Writing is a solitary effort. There’s no one to talk to at the water cooler. Finding other authors who have experienced the same things you are, who can prod you on when you need it, and shoot the $hi# on command, can make the process of writing a novel just a little less painful. Case in point: I recently had a venting session with one such friend of mine, and discovered something I hadn’t realized before. I am afraid of finishing my book. Sounds crazy, right? Having spent so many years on it, you’d think I’d be raring at the bit to set the thing free. But . . . I’m not. In fact, my writing output has slowed to such a crawl that the last three chapters have taken me five months. Even that might not be so bad, if this wasn’t my second draft. But, it is. The bottom line is I should be moving along faster. I’ve talked about the importance of author swagger before here. But, you know what else is important? Finishing the goddamned book. Having something to back that “swagger” up. What’s stopping me from moving forward (you may wonder)? After talking to my friend, I realized it’s the fear of failure. I LOVE the idea behind my book. I love it so much that I feel like it could be really successful. I’ve created a world where I can add sequels and prequels my whole writing career if I wanted. But, as a new author, I’m also afraid that I might not write it properly: that I might ultimately fail the story. Instead of sitting down and typing it out, I’ve been distracting myself with Twitter, my Facebook Author Page, reviewing my critiquing partners’ submissions, and this very blog. Not mention my hellions . . . what’s that? The boys are trying to start a block of wood on fire with a magnifying glass? What’s that? The wood is attached to my HOUSE??
In the past few months, I spent the short eight weeks of hot(ish) weather Prince Edward Islanders enjoy playing with my kids and messing around with social media, and when I tried sitting down at my computer in the fall, I was SHOCKED at just how hard it was to type words onto my keyboard. Writing became painful. After a mere half-hour or so my brain actually hurt. When my writing muscles recovered from their eight weeks off, I found myself bungled by some rather unfortunate plot-holes. Then I started a new job. And, last week, I received a really, really great promotion. It’s a promotion so good that after years of contributing to the financial security of our household in bits and pieces, I am now in a position where I can earn quite a bit more. It means more money, more job security, and more hours. Which is great, not only for myself, but for my family. But, it’s not so great for my writing time.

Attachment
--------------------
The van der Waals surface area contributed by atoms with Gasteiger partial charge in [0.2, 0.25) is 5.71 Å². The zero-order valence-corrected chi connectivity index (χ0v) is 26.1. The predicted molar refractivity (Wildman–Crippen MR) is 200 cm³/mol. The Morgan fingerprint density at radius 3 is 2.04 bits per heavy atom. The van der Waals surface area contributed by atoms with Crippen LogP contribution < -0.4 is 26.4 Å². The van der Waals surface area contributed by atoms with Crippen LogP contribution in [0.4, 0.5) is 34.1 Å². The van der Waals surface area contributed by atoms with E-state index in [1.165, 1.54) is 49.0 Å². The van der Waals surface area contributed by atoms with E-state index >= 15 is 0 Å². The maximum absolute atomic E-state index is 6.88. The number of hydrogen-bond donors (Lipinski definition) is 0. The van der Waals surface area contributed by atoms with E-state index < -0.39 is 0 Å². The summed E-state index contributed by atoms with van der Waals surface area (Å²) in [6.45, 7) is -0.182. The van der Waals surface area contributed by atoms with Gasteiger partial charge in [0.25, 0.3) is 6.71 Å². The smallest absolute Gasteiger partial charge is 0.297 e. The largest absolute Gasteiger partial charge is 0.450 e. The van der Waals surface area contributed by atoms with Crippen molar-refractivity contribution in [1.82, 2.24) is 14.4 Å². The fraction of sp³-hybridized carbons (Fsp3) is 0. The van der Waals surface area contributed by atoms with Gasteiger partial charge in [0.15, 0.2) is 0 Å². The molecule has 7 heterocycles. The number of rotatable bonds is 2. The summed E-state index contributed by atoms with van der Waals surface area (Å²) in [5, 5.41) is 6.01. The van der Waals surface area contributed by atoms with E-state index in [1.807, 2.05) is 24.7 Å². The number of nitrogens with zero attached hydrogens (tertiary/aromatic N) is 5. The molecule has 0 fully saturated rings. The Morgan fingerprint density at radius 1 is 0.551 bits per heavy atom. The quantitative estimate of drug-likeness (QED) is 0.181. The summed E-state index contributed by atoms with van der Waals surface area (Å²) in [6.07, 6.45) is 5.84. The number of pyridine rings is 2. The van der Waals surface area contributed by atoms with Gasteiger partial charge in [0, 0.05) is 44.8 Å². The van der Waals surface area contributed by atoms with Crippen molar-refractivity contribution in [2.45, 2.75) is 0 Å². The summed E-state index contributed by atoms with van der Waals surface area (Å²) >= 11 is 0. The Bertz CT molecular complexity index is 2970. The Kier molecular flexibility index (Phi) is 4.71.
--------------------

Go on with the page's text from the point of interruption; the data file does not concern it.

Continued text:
Even though I’m happy with my promotion and the extra hours (and dollar dollar bills, y’all) that go along with it, and even though writing can be incredibly HARD, ultimately, writing is what I want to do. So now that I’m aware of what my brain is doing, that I’m subconsciously allowing myself to be distracted because of a innate fear that my book is going to suck and all this swagger will have been for NOTHING, what am I going to do about it? Well, I’m going to . . .
I’ve put myself in a time-out. It means I’ve had to make some of the same choices as countless other authors before me. The time has come to minimize critiquing my partners’ submissions. It means that if I want to finish this book and thrive in my new job, I have to quit everything that doesn’t really matter. I’m talking to you, social media.
So, if you’re looking around one day and wondering where I’ve gone, here’s the answer. I am writing. I have four chapters to go before I tackle some pretty big revisions and then try to grab an agent.
See you at the finish line.